Last year proved to be another challenging one for active fund managers. Despite increased volatility in financial markets in 2018, it appears that passive investors were on the right side of the performance argument.
In the debate about active versus passive investments, myths are extremely commonplace – particularly when it comes to downside protection – and active managers did not justify their fees as they failed to protect from the October sell-off. When confronted with this fact, active managers always come back with the same argument: the market environment is not favourable to their investment style.
First and foremost, they claim that the market pays little attention to company fundamentals.
The historic large difference in performance between value and growth stocks, or in the US between the Faangs (Facebook, Amazon, Apple, Netflix and Google) and the rest of the S&P 500 index, highlights their view.
Active fund managers also blame central bankers for making their working lives difficult. Thanks to easing monetary policies, central banks have suppressed volatility on stock markets.
Active fund managers honestly admit it is hard to pick a winner, but it is way easier to avoid losers. With no dispersion in returns between stocks and no real losers, how could an active manager outperform?
Finally, they justify their bad performance by condemning the rise of exchange traded funds and passive investors.
Like central banks, index investors do not discriminate between companies and stocks – they effectively buy the entire market.
From a liquidity point the view, the flows from passive investors do not separate the good from the worse, such as whether the difference in returns between shares is driven more by sentiment than fundamentals. Investors bought a lot of technology stocks via ETFs, not because they correctly analyse the likes of Facebook, but because it was trendy.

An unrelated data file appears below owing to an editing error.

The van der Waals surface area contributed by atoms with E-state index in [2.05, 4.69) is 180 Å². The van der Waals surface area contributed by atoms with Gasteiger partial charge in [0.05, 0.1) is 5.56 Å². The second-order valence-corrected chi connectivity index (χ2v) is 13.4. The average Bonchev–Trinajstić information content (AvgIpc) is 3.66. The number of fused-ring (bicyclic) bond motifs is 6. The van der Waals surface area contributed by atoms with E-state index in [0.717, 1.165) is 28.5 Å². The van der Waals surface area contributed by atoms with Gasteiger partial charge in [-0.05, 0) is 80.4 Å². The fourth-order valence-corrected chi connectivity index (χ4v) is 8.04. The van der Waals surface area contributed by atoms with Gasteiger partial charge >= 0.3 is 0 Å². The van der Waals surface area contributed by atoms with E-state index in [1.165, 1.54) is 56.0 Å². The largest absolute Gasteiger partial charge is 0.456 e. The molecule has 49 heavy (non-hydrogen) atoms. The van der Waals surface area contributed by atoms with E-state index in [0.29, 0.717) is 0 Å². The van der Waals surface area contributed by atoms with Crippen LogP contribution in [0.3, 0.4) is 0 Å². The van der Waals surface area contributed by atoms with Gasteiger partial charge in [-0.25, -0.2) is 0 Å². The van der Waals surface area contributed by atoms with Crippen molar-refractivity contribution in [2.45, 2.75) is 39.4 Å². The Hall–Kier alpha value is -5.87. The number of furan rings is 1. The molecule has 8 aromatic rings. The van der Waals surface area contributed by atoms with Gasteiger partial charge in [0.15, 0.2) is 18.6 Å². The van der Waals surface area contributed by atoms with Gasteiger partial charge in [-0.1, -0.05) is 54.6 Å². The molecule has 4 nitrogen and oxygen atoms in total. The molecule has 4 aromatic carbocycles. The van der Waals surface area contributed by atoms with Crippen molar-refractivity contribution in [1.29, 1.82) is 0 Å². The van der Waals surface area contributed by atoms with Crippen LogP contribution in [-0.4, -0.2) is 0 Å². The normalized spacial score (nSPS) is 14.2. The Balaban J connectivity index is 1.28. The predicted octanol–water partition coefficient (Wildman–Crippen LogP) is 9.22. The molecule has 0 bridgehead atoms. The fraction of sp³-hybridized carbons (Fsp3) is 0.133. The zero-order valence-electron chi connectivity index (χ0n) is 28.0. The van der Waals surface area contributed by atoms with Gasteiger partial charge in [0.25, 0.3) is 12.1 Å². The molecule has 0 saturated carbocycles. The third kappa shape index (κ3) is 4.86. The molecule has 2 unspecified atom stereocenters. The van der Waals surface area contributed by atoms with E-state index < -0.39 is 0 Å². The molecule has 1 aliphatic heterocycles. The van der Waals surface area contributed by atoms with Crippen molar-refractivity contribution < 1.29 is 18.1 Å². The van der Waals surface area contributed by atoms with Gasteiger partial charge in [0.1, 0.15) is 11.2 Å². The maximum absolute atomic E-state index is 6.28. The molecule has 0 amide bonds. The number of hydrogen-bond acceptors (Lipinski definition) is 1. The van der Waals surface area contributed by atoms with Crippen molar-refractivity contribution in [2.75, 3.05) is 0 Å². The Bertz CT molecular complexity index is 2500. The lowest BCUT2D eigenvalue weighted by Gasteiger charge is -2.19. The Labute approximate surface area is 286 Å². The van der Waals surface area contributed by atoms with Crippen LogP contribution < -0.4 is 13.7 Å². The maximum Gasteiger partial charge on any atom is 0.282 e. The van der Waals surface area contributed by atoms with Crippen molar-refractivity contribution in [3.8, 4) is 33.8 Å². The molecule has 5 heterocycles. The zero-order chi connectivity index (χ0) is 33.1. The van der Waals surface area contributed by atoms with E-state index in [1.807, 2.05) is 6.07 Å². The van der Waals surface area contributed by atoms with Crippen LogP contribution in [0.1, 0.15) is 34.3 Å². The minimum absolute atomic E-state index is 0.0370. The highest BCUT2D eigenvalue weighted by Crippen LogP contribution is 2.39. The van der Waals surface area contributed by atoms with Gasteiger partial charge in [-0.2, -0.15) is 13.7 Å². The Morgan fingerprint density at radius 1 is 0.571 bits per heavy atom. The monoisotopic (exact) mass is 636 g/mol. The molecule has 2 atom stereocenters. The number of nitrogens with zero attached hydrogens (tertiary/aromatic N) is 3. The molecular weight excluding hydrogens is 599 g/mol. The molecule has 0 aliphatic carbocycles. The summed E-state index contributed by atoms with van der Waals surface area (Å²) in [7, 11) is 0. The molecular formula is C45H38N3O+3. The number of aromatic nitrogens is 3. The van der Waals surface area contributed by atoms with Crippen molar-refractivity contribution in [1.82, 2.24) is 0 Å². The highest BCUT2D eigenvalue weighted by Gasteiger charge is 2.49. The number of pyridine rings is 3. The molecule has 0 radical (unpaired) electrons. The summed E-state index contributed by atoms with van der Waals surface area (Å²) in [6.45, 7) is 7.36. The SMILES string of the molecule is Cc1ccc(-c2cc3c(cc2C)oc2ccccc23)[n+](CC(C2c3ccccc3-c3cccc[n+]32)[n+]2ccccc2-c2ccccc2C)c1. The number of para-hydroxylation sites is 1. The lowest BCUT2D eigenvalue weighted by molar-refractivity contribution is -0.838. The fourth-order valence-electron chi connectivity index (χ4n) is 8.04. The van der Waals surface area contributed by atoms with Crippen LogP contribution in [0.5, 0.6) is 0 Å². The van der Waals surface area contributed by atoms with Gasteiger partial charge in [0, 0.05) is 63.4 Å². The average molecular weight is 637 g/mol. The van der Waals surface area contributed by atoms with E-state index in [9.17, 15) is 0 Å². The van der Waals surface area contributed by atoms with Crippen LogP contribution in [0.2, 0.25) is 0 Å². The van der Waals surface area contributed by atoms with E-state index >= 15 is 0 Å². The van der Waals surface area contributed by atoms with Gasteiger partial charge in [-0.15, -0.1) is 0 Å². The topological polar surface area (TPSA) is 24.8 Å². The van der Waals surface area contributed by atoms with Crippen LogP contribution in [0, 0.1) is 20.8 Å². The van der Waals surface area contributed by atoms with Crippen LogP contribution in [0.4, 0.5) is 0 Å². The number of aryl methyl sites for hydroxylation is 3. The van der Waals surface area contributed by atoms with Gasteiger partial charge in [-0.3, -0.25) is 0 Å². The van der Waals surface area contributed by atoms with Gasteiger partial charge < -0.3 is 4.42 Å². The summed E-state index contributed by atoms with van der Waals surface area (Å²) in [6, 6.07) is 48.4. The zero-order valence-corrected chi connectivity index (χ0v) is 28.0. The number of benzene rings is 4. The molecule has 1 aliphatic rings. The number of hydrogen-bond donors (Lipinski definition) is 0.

If those arguments are valid, it appears that some active equity managers are better adapted to the new market regime. Like Charles Darwin collecting fossils on the HMS Beagle, it is interesting to observe the large dispersion in performance between active fund managers.
The chart below displays the range in the three-year return between the worst and best active fund managers for nine equity sectors. Three-year performances are used as a proxy for the average investment period for an investor in an active fund. In other words, how much could an investor have won or lost by picking the right active manager?
Looking at the chart, the 2011 period stands out. Recession fears and the eurozone debt crisis propelled the range metric to historic highs for those equity sectors. It was also crucial for fund managers to tilt their portfolios towards emerging markets, which drove the global growth that year.
But the range metric did not drop significantly after that year.
There have been few time periods when an investor could have ended up with a different return based on fund selection. Let us take the example of Japan at the end of May 2018. The difference in performance between May 2015 and May 2018 between the best and worst Japanese equity fund stands at 150 per cent (not annualised).